Did You Know?

Armadillos are sometimes used by scientists studying leprosy. They are especially prone to the leprosy bacterium because of their very low body temperature. It is possible for people to acquire leprosy from armadillos by handling them or eating armadillo meat. Before Europeans came to the Americas in the late 15th century, leprosy was unknown there. That means that armadillos must have caught the disease from people at some point.

  • They hunt in the evening and early morning, using their keen sense of smell and claws to seek out and, if necessary, dig out beetles, ants, termites, and other insects. Their long sticky tongues are designed for eating lots of bugs quickly. They will also eat small vertebrates, plants, fruit, and sometimes carrion.

A pair of young nine-banded armadillos rooting around for food.  Although these medium-sized mammals are mainly nocturnal, it is possible to see the during the daytime on occasion.  Photo taken near Lake Alice, University of Florida, Gainesville.
A pair of young nine-banded armadillos rooting around for food. Although these medium-sized mammals are mainly nocturnal, it is possible to see the during the daytime on occasion. Photo taken near Lake Alice, University of Florida, Gainesville. | Source
  • They escape from danger usually by scuttling into thorny vegetation (where their "armor" protects them), or by digging. The three-banded armadillo can also roll itself into a ball to protect itself.

  • Although the nine-band armadillo population is expanding, many other species suffer from habitat loss and over-hunting. Some species, such as the pink fairy, are threatened with extinction.

Did You Know?

Armadillos were eaten during the Great Depression, when they were known as "Hoover Hogs", after President Hoover, who many felt had let them down by failing to provide enough work for people to afford meat.

The nine-banded armadillo was named the state small mammal by Texas in 1995.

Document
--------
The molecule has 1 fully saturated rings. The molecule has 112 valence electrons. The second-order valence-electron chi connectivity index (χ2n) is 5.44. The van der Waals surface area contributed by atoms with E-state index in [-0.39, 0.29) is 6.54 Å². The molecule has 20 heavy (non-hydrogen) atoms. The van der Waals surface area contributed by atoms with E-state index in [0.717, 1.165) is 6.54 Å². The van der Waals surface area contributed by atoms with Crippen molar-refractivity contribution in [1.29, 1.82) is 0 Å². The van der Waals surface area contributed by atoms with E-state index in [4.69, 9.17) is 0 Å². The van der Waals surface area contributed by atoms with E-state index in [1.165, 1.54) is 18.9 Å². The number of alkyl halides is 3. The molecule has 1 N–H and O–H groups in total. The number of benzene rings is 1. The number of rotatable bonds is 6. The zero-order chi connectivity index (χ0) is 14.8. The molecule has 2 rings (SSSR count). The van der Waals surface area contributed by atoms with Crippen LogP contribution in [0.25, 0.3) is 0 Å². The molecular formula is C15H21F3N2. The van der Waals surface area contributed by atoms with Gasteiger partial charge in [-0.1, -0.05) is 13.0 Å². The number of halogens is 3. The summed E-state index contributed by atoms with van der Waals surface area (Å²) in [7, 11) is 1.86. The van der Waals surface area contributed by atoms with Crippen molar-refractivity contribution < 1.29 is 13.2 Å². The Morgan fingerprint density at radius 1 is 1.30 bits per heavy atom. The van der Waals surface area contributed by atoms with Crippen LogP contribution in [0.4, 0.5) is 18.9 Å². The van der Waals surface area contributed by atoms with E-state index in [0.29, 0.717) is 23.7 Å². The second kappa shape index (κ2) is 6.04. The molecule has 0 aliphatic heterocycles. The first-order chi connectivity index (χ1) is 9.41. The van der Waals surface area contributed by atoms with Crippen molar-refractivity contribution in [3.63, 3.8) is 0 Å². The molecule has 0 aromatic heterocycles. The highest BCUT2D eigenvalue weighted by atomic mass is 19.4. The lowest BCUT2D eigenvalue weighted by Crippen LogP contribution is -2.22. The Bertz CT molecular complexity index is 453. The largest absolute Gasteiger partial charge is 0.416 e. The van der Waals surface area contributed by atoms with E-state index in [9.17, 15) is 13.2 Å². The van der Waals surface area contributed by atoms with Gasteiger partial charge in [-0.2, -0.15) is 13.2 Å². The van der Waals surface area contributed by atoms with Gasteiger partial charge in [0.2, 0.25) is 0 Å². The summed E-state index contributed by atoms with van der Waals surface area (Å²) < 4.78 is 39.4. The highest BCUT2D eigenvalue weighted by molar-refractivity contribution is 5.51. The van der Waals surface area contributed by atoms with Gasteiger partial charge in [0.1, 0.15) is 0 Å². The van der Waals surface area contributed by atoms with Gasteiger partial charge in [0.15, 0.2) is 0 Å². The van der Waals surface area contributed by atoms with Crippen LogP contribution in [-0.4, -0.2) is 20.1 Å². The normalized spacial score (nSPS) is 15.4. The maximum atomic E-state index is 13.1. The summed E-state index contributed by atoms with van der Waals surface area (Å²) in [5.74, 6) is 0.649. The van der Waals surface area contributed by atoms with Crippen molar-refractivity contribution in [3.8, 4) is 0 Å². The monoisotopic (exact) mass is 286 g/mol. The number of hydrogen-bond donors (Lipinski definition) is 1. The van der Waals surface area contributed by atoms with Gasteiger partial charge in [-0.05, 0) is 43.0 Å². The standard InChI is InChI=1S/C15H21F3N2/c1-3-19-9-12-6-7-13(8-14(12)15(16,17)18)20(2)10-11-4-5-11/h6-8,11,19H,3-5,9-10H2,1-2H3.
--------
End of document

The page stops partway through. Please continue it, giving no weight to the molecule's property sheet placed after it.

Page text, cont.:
The animal has been nicknamed the "Texas Speed Bump" and the "hillbilly speed bump".

  • Armadillos can be eaten and their meat is said to resemble pork. Many Central and South American cultures traditionally consume them. In the USA they are less commonly found on the modern menu, but were often eaten during the Great Depression of the 1930s by people who struggled to afford to buy more conventional food.

Nine-banded Armadillo: Dasypus novemcinctus.  When frightened, they will jump straight up in the air.  It is this instinct that often gets them killed by vehicles on the road, rather than being run over, as they hit the fender or the undercarriage.
Nine-banded Armadillo: Dasypus novemcinctus. When frightened, they will jump straight up in the air. It is this instinct that often gets them killed by vehicles on the road, rather than being run over, as they hit the fender or the undercarriage. | Source
  • Armadillos can hold their breath for as long as six minutes if they need to, enabling them to walk underwater when they wish. They can also swim on the surface of the water by inflating their torsos to make themselves float.

© 2014 BigBrains2

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    • Mel Carriere profile image

      Mel Carriere 2 years ago from San Diego California

      I have seen these poor buggers scattered across the highways of Texas and Oklahoma, but I never realized they could jump. Very interesting hub. I hope we can protect them.